Malaysian man loses 1 million ringgit in 14-second scam call
Losing an insane amount of your hard-earned money is pretty much everyone’s biggest nightmare, especially in this economy.
Unfortunately, that is exactly what happened to a 39-year-old man, identified as Lee, who answered an anonymous call two days ago only to find out later on he was swindled of RM1 million (US$ 222,820) of his precious savings during the 14-second online banking scam call.
Borneo Post Online reported that Lee is still unable to accept that he has lost RM1 million – money that he had saved up throughout his life.
The tragedy occurred when the caller pretended that he was from PosLaju and requested that Lee give him his one-time pass password (OTP).
Knowing something wasn’t right, Lee – a shrewd businessman – hung up. He then decided to look into his account.
It was then that he discovered a RM1 million withdrawal had been made without his authorization from his bank’s savings account.
He immediately called the bank to lodge a complaint and make a police report.
Lee is one of the latest victims to seek help from the Sarawak Democratic Action Party (DAP) over online banking scams.
According to Michael Kong, special assistant to Sarawak DAP chairman Chong Chieng Jen, the money was transferred to an account called “Celcom Sdn Bhd” based on Lee’s online bank transfer records.
“No OTP or notification was sent to Lee. Furthermore, if one were to withdraw RM20,000 cash from his bank account over the counter, most banks nowadays will require the account holder to fill in forms and answer a list of questions justifying the withdrawal of the money.
“He was merely answering a phone call for about 14 seconds, and yet RM1 million in his bank account was literally stolen from him.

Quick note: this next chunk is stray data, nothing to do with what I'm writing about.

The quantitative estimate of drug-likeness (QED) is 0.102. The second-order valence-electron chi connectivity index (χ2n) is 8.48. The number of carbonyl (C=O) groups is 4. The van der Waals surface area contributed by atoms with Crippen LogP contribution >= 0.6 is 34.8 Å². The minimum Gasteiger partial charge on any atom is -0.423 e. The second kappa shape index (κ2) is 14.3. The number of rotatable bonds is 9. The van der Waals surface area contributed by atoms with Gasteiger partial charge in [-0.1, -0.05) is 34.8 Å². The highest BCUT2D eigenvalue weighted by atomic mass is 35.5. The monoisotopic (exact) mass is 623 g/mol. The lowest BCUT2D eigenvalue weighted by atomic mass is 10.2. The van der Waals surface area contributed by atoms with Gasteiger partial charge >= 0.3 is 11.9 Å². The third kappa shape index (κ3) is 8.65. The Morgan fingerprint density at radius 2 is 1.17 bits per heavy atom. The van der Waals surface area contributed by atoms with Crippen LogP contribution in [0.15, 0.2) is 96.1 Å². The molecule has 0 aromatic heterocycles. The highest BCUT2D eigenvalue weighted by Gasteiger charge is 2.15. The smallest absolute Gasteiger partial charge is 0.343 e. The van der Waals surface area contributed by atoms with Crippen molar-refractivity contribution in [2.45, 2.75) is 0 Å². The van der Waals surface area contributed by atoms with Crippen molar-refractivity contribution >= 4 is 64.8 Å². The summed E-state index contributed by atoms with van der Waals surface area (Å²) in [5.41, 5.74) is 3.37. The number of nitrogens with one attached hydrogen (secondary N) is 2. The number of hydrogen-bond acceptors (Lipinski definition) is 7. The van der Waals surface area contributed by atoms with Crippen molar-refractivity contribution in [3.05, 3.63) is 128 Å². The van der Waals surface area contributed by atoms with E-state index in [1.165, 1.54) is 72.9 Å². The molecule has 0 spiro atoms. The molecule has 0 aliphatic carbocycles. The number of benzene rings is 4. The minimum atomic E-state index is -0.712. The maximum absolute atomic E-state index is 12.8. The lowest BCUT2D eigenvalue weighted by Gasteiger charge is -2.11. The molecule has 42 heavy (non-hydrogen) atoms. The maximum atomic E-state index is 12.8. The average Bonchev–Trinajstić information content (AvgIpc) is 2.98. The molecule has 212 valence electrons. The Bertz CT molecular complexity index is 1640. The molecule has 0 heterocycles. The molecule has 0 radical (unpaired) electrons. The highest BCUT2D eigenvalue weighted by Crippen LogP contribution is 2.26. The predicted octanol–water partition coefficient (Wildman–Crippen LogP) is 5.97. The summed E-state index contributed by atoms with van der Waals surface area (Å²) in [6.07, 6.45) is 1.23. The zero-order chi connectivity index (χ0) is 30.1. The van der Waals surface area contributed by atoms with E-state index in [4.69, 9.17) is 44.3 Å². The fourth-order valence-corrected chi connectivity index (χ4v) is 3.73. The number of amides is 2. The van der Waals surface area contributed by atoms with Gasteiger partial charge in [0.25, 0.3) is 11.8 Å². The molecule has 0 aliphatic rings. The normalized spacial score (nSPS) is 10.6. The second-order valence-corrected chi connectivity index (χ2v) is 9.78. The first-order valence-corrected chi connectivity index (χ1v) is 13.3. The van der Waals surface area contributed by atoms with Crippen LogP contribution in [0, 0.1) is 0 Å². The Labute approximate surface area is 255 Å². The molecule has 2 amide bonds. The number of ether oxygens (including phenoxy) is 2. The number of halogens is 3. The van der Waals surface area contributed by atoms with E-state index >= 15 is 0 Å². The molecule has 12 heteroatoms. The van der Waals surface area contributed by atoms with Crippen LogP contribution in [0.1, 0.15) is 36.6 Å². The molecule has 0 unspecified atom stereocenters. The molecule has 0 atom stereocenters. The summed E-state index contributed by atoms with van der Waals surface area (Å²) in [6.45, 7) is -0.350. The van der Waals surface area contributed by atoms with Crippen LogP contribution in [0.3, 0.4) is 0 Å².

“If withdrawing even RM20,000 is such a hassle, how could two withdrawals of RM500,000 each happen within minutes?” he asked.
Kong was met at DAP headquarters yesterday.
Kong urged the federal government to take immediate action to address the issue, fearing that more cases of online banking fraud would occur.
“Just as we are still waiting for the finance minister to provide us a solution on the debate of YB Chong Chieng Jen in respect of this issue, which he brought up last week in Parliament, another shocking case of unauthorised transfer of money from the account of an account holder happened, and this time it was RM1 million,” he said, adding that banks also must take responsibility for the losses caused by these scams.
When asked if they had approached any banks for an account under the name “Celcom Sdn Bhd,” he clarified that they had only approached the bank in question so far.
“So far, we have contacted the bank. But as usual, their standard answer is to wait for 14 days…standard procedure because everything needs to wait for their headquarters in Kuala Lumpur.
“But to wait 14 days is too long. The bank really needs to explain how such a huge transaction could happen.”
He also emphasised the need for the bank to strengthen its security measures in order to reduce the incidence of online scams.
“Banks are supposed to be the safest place to keep our savings. Now, it seems that even banks are not safe, so where else can we, the common people, keep our savings?
“Therefore, the government must act immediately on bank scams and hold banks responsible for the losses caused by these scams.”
Kong also said that he and Sim Kiat Leng, who is also Chong’s special assistant, will help Lee recover the money and seek compensation from the bank.
Meanwhile, Lee’s wife, when met, said the incident was indeed shocking, as such a huge sum of money could be wiped out in just a split second.
“Despite the incident, I try to take the matter positively, and my husband and I are physically safe,” she said.
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